Latest Books Read and Reviewed:

 (Note: readers of the web version of Executive Times can click on the book covers to order copies directly from amazon.com.  When you order through these links, Hopkins & Company receives a small payment from amazon.com.  Click on the title to read the review or visit our 2004 bookshelf at http://www.hopkinsandcompany.com/2004books.html).


Title (Link to Review)



Review Summary


On Paradise Drive: How We Live Now (and always have) in the Future Tense

Brooks, David

Paradocs. We advised readers to take a pass on Bobos in Paradise four years ago. The new Paradise is neither serious enough thoughtful sociology nor funny enough social commentary to warrant anything above a mild recommendation.

Crofton’s Fire

Coplin, Keith

Hero. Fans of historical fiction will appreciate this debut novel from 60 year old author, and the portrait of an American soldier in the 1870s. A satisfying story.

Sharpe’s Escape: Spain and Portugal, 1810

Cornwell, Bernard

Indomitable. 20th novel featuring Captain Richard Sharpe rewards readers with the reprise of familiar characters and the introduction of new heroes and villains, while Sharpe behaves as expected: impulsive, imprudent and successful. Enjoy.

Sweet Land Stories

Doctorow, E.L.

Savory. Five well-crafted stories with universal themes presenting readers with the opportunity to think a little differently about life, love, power and alienation.

The Trouble Boy

Dolby, Tom

Lite Lights. Another debut novel about coming of age in New York City, this time the twenty-something gay version. Some punchy writing.

Edward R. Murrow and the Birth of Broadcast Journalism

Edwards, Bob

Pioneer. Fine biography of a driven, hard-working visionary whose approach and methods for broadcast journalism continue to be emulated by the best practitioners. Includes transcripts of great broadcasts.

The Catholic Revolution

Greeley, Andrew M.

Bursting. Informed interpretation of decades of data provides insight into the root causes of the current crisis in the Catholic Church. Data and observation lead author to theory, and book conveys all three.

An Unfinished Season

Just, Ward S.

What If? Finely crafted novel with pages of perfect narrative lead readers to see the impact of one summer’s formative experiences on a lifetime, and wonder what if things had turned out differently.

Why I Love Baseball

King, Larry

Balk. Brief and tedious, rambling narrative full of song lyrics, quotes from players and managers, names dropped and boring recollections of games and teams gone by.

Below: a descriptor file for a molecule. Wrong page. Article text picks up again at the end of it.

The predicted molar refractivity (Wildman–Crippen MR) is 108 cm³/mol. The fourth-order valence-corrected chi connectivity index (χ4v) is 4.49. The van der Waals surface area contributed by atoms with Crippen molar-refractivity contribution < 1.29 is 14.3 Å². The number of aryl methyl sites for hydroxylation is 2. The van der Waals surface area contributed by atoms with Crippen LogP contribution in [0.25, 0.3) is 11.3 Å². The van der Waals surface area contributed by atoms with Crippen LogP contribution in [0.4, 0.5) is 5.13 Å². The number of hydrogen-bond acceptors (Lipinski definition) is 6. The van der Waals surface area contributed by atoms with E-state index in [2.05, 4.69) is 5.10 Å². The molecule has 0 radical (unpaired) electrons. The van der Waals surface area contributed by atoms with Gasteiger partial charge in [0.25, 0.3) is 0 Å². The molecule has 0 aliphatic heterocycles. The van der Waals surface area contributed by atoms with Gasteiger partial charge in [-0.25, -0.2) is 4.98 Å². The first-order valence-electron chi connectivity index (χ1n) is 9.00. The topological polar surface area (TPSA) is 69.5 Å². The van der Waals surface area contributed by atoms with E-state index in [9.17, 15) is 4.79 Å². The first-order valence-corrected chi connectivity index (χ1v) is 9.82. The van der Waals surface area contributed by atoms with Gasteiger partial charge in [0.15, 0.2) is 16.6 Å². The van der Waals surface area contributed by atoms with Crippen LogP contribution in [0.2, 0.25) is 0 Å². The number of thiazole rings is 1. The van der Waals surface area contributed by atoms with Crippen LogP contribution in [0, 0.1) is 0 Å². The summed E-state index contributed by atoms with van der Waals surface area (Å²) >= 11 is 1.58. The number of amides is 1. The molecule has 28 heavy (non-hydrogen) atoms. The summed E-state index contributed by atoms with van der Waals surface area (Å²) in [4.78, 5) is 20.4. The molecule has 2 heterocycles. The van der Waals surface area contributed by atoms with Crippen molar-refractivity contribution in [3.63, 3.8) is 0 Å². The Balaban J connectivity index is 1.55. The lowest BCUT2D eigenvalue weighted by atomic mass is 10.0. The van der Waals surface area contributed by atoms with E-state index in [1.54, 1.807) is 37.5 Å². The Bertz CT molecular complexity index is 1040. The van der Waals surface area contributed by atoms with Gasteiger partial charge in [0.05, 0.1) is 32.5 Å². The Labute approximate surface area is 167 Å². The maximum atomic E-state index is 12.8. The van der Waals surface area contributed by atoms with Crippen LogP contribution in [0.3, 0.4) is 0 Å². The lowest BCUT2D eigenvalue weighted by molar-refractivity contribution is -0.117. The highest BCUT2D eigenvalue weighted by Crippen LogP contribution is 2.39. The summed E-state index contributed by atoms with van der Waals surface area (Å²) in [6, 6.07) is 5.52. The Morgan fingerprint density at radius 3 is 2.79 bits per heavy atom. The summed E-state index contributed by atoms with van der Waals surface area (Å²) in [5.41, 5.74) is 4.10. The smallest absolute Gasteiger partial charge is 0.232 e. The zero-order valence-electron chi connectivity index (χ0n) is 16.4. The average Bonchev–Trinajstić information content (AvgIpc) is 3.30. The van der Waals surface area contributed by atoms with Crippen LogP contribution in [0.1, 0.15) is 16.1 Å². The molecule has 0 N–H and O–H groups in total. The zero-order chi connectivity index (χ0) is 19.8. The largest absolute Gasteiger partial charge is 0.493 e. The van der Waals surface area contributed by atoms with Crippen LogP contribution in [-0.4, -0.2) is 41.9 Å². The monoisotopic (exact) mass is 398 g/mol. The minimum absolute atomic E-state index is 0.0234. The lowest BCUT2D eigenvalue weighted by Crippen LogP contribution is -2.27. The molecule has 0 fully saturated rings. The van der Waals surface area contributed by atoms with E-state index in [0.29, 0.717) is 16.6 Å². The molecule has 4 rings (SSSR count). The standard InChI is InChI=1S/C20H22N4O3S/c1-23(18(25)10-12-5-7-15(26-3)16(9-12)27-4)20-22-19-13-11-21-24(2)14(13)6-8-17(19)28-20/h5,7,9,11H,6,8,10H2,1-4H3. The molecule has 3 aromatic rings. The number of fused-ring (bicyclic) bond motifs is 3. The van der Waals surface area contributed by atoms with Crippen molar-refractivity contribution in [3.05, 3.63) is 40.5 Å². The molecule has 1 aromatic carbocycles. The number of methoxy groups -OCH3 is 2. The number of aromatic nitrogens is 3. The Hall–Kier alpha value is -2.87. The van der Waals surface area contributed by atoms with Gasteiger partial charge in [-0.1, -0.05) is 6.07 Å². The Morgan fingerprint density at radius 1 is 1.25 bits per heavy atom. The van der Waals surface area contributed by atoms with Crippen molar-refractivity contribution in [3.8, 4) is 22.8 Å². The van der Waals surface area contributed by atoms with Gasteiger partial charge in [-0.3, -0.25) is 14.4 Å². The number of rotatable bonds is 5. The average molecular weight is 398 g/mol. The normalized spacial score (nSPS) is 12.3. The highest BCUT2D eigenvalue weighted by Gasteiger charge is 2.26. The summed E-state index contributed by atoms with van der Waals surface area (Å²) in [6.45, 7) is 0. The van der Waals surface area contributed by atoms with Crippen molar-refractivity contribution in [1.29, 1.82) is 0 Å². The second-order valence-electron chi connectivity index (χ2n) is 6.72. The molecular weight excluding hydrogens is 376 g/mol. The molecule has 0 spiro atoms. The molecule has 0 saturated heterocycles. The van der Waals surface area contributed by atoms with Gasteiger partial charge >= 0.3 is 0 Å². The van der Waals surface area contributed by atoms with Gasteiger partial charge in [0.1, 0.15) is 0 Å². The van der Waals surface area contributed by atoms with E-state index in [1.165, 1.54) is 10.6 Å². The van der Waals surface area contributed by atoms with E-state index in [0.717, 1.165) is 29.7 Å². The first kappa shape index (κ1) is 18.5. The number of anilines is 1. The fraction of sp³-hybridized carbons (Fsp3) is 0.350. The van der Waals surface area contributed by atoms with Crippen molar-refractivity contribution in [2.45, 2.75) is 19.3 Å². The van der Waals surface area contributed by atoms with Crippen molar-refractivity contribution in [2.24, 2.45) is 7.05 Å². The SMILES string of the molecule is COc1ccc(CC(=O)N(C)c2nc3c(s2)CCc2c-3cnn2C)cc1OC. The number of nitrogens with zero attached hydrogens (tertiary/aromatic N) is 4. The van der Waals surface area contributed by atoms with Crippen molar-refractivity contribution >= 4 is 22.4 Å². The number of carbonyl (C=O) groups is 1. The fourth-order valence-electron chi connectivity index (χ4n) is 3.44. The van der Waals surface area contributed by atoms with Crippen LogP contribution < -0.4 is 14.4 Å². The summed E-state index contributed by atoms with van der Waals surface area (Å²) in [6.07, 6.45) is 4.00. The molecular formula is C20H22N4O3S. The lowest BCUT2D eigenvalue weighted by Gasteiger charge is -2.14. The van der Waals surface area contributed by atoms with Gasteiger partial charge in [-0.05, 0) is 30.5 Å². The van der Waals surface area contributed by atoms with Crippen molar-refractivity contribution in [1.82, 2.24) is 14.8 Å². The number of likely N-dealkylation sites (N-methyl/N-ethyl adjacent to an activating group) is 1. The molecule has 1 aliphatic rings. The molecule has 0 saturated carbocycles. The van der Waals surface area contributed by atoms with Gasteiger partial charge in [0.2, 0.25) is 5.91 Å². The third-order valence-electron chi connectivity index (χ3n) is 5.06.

Death By Meeting: A Leadership Fable About Solving the Most Painful Problem in Business

Lencioni, Patrick

Conflict. Expected to hate this book, but found ideas worth trying, despite lack of empirical evidence. If you can put up with the fable, there are lessons to apply to your own meetings.

Remembering Jack: Intimate and Unseen Photographs of the Kennedys

Lowe, Jacques

Vigor. Take a break from this year’s presidential campaign, and peek at images from 40 years ago that you’ve never seen before.


Murkoff, Bruce

Flows. Well-written, expansive debut novel of the intertwined lives of three characters and the building of Boulder Dam. Dramatic, powerful, seems as big as the dam itself.

The Unnatural

Nayes, Alan

Creepy. Better medical thriller than latest Robin Cook novels. An enjoyable, creepy story, perfect for summer distraction.

Centennial Crisis: The Disputed Election of 1876

Rehnquist, William H.

Robes. Supreme Court Chief Justice provides backgrounds of justices, Tilden, Hayes and a context for justices accepting extrajudicial roles, with striking parallels to the 2000 election.

A Hole in Texas

Wouk, Herman

Particles. Entertaining romp into the world of science and politics through the love and passion of captivating characters. Great summer reading from veteran talented writer.




ã 2004 Hopkins and Company, LLC.  Executive Times is published monthly by Hopkins and Company, LLC at the company’s office at 723 North Kenilworth Avenue, Oak Park, Illinois 60302. Subscription rate for first class mail delivery of the print version is $60.00 per year (12 issues). Web version subscriptions are $30.00 per year. Single issues: $10.00 print; $5.00 web. To subscribe, sign up at www.hopkinsandcompany.com/subscribe.html, send an e-mail to executivetimes@hopkinsandcompany.com, call (708) 466-4650, or fax to (708) 386-8687. For permission to photocopy or e-mail Executive Times, call (708) 466-4650 or e-mail to reprints@hopkinsandcompany.com. We will send sample copies if requested. The company’s website at http://www.hopkinsandcompany.com/archives.html contains the archives of back issues beginning in the month after the issue date.